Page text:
The New York City neighborhood where up to 160 languages are spoken
There is a neighborhood in New York where multiculturalism is the main attraction. It is about Jackson Heightsa neighborhood where different nationalities color its streets with a special color. The neighborhood, located in Queensis home to thousands of New Yorkers of Asian and Latin American origin. So much so that the British media BBC estimates that in it about 160 languages are spoken.
This is just a pinch of all the secrets that it hides, because in its streets are also intermingled the rich aromas of the Indian cuisineColombian, Mexican, etc. Even in the main artery of the neighborhood, the Roosevelt Avenue stores of all kinds and origins coexist: from cell phone repair shops, to typical Colombian bakeries, to Indian, Pakistani or Tibetan stores.
A different origin
As the British newspaper exposes, before the World War I Jackson Heights was a swamp, largely uninhabited, called Trains Meadow. The land was purchased by Edward. A. MacDougall’s in 1914, with the vision of creating a place where ‘white’ Americans from middle and upper-middle class could reside. During this period, the neighborhood was one of the so-called ‘middle and upper middle class’.restricted communities‘, where people of color, Jews and other marginalized groups were prohibited from buying property.
However, after the World War IIIn the wake of the war, protests by New Yorkers over racial segregation laws led to a new era of racial segregation. eliminated from the neighborhood, giving rise to the Jackson Heights we know today.
Following this event, the neighborhood was populated by. Jewish, Polish families, Irish and Russian families. However, it owes its present-day character to inhabitants who arrived from the IndiaPakistan, Bangladesh, China and Korea, as well as Latin Americans from ColombiaCuba, Ecuador, Dominican Republic and Mexico.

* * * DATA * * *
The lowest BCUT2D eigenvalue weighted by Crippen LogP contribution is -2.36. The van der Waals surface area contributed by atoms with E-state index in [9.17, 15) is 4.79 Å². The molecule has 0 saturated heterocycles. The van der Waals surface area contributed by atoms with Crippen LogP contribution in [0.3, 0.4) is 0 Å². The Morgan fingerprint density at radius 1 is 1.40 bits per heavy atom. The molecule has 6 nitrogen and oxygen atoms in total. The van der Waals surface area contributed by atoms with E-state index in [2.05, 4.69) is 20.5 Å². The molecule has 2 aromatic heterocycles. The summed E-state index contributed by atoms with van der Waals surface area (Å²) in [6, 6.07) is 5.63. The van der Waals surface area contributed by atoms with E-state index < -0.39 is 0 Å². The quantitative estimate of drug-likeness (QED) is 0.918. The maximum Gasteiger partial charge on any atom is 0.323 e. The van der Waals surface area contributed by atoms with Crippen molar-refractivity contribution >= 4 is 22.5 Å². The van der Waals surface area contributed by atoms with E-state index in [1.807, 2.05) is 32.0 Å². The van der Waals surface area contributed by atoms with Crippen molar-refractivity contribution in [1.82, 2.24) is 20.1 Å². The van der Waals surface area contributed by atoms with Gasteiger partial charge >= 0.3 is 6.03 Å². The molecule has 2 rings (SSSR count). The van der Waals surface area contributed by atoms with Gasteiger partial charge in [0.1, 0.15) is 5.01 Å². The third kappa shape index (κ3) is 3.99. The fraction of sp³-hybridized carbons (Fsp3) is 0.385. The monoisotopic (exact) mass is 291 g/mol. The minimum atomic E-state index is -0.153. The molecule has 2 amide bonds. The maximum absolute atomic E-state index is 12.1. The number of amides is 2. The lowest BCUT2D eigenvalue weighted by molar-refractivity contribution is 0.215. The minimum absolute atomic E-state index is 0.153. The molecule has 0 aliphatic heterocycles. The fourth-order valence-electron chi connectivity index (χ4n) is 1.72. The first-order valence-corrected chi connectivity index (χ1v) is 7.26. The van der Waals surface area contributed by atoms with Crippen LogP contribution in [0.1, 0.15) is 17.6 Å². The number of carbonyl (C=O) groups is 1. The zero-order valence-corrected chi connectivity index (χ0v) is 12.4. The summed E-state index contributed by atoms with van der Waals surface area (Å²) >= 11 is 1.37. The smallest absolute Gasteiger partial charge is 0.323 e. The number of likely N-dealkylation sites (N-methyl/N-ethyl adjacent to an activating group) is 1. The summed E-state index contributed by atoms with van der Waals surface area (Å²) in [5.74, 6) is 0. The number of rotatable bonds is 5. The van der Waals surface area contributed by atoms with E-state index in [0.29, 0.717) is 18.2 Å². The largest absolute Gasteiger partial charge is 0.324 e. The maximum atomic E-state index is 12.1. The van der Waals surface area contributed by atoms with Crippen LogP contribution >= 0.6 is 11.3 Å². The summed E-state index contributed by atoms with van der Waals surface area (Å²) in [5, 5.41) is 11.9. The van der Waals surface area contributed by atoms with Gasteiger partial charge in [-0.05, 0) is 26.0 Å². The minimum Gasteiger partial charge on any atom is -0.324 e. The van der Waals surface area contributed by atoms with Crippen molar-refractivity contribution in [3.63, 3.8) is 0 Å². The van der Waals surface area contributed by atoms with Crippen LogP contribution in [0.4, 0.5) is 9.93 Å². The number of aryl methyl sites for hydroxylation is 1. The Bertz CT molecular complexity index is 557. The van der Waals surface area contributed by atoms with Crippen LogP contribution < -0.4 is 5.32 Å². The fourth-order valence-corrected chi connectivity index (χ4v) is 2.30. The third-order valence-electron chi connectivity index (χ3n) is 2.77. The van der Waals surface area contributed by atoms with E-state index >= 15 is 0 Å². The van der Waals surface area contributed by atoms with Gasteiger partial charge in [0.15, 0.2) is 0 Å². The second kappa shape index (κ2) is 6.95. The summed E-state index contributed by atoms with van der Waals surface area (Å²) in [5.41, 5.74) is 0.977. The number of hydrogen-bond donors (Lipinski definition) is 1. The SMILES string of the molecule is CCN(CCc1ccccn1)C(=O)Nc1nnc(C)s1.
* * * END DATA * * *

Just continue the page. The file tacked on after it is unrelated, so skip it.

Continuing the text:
The DNA of New York
To visit this neighborhood, all you have to do is hop on the subway line 7 and walk down Roosevelt Avenue. This is the place that best represents the DNA of New Yorkbecause it condenses the essence, the origin and the future of the city. Likewise, the neighborhood also mixes the overwhelming and frenetic atmosphere with quiet and relaxing places.
It is a must to visit the Diversity Plazaa pedestrian area near the Jackson Heights-Roosevelt Avenue subway entrance, as well as the area called ‘Diversity Plaza’.Little India‘. It is located between 37th Avenue and Northern Boulevard, and is home to Tibetans, Nepalese, Bangladeshis, Pakistanis, and others. On 37th Avenue, ‘Little India’ merges into ‘Little Colombia‘ home to nationalities such as Colombian, Peruvian or Argentinian. The influence of these countries is so strong, that the station of Colombian television station RCN is headquartered there.
Both areas constitute a trip around the world thanks to the ambiance, the color of the facades, but above all to the foodEvery few meters you can find street stalls or stores where you can enjoy traditional delicacies. At the same time, Jackson Heights is also the heart of the LGTBQ community Queens with places like Friend’s Tavernthe oldest gay bar in the district.
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